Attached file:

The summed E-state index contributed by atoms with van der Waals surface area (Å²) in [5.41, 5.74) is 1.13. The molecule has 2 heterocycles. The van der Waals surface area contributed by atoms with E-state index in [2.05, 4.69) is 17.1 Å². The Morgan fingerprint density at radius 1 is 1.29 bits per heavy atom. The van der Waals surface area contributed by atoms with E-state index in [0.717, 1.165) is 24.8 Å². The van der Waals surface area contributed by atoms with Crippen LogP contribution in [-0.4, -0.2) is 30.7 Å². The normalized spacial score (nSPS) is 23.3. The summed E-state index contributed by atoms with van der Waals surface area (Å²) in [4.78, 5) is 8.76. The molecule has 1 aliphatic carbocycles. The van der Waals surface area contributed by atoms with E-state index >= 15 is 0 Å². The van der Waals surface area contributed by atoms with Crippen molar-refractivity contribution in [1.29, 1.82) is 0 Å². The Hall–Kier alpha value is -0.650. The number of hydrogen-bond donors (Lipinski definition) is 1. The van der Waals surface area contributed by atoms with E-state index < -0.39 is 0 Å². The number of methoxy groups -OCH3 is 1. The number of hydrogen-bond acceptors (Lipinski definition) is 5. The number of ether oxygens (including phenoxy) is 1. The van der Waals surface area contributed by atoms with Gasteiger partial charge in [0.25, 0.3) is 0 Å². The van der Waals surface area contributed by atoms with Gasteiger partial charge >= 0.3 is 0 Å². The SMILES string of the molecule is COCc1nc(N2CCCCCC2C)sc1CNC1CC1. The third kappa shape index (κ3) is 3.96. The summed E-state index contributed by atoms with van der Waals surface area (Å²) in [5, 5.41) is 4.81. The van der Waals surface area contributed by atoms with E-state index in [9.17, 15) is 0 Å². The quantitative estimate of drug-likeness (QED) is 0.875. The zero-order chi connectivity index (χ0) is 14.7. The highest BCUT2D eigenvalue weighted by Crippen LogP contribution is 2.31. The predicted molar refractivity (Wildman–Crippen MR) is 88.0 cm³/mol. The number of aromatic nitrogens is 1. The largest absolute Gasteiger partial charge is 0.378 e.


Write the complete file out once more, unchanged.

The summed E-state index contributed by atoms with van der Waals surface area (Å²) in [5.41, 5.74) is 1.13. The molecule has 2 heterocycles. The van der Waals surface area contributed by atoms with E-state index in [2.05, 4.69) is 17.1 Å². The Morgan fingerprint density at radius 1 is 1.29 bits per heavy atom. The van der Waals surface area contributed by atoms with E-state index in [0.717, 1.165) is 24.8 Å². The van der Waals surface area contributed by atoms with Crippen LogP contribution in [-0.4, -0.2) is 30.7 Å². The normalized spacial score (nSPS) is 23.3. The summed E-state index contributed by atoms with van der Waals surface area (Å²) in [4.78, 5) is 8.76. The molecule has 1 aliphatic carbocycles. The van der Waals surface area contributed by atoms with E-state index >= 15 is 0 Å². The van der Waals surface area contributed by atoms with Crippen molar-refractivity contribution in [1.29, 1.82) is 0 Å². The Hall–Kier alpha value is -0.650. The number of hydrogen-bond donors (Lipinski definition) is 1. The van der Waals surface area contributed by atoms with E-state index < -0.39 is 0 Å². The number of methoxy groups -OCH3 is 1. The number of hydrogen-bond acceptors (Lipinski definition) is 5. The number of ether oxygens (including phenoxy) is 1. The van der Waals surface area contributed by atoms with Gasteiger partial charge in [0.25, 0.3) is 0 Å². The van der Waals surface area contributed by atoms with Gasteiger partial charge >= 0.3 is 0 Å². The SMILES string of the molecule is COCc1nc(N2CCCCCC2C)sc1CNC1CC1. The third kappa shape index (κ3) is 3.96. The summed E-state index contributed by atoms with van der Waals surface area (Å²) in [5, 5.41) is 4.81. The van der Waals surface area contributed by atoms with E-state index in [9.17, 15) is 0 Å². The quantitative estimate of drug-likeness (QED) is 0.875. The zero-order chi connectivity index (χ0) is 14.7. The highest BCUT2D eigenvalue weighted by Crippen LogP contribution is 2.31. The predicted molar refractivity (Wildman–Crippen MR) is 88.0 cm³/mol. The number of aromatic nitrogens is 1. The largest absolute Gasteiger partial charge is 0.378 e.